Optimal use of tocilizumab for severe and critical COVID-19: a systematic review and meta-analysis

Link to article at PubMed

F1000Res. 2021 Feb 4;10:73. doi: 10.12688/f1000research.45046.1. eCollection 2021.

ABSTRACT

Background: Several studies have revealed the potential use of tocilizumab in treating COVID-19 since no therapy has yet been approved for COVID-19 pneumonia. Tocilizumab may provide clinical benefits for cytokine release syndrome in COVID-19 patients. Methods: We searched for relevant studies in PubMed, Embase, Medline, and Cochrane published from March to October 2020 to evaluate optimal use and baseline criteria for administration of tocilizumab in severe and critically ill COVID-19 patients. Research involving patients with confirmed SARS-CoV-2 infection, treated with tocilizumab and compared with the standard of care (SOC) was included in this study. We conducted a systematic review to find data about the risks and benefits of tocilizumab and outcomes from different baseline criteria for administration of tocilizumab as a treatment for severe and critically ill COVID-19 patients. Results: A total of 26 studies, consisting of 23 retrospective studies, one prospective study, and two randomised controlled trials with 2112 patients enrolled in the tocilizumab group and 6160 patients in the SOC group, were included in this meta-analysis. Compared to the SOC, tocilizumab showed benefits for all-cause mortality events and a shorter time until death after first intervention but showed no difference in hospital length of stay. Upon subgroup analysis, tocilizumab showed fewer all-cause mortality events when CRP level ≥100 mg/L, P/F ratio 200-300 mmHg, and P/F ratio <200 mmHg. However, tocilizumab showed a longer length of stay when CRP <100 mg/L than the SOC. Conclusion: This meta-analysis demonstrated that tocilizumab has a positive effect on all-cause mortality. It should be cautiously administrated for optimal results and tailored to the patient's eligibility criteria.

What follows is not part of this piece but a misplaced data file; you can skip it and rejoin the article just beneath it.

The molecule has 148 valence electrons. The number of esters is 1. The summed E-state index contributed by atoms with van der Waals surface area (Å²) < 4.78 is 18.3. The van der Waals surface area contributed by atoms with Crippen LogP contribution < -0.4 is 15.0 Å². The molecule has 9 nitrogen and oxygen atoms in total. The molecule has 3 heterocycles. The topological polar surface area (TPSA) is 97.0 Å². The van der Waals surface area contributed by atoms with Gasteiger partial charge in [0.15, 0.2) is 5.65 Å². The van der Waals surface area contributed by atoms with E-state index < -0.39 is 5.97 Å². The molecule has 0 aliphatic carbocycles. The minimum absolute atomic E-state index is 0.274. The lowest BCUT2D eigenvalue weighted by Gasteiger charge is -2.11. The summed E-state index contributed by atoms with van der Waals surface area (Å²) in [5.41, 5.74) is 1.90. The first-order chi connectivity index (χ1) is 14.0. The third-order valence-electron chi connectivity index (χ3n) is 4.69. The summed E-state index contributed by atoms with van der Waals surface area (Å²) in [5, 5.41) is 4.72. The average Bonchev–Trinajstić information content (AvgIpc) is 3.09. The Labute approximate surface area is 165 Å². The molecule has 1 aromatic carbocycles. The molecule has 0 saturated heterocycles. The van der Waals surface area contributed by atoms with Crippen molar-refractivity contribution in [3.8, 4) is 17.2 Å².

PMID:33763201 | PMC:PMC7953915 | DOI:10.12688/f1000research.45046.1

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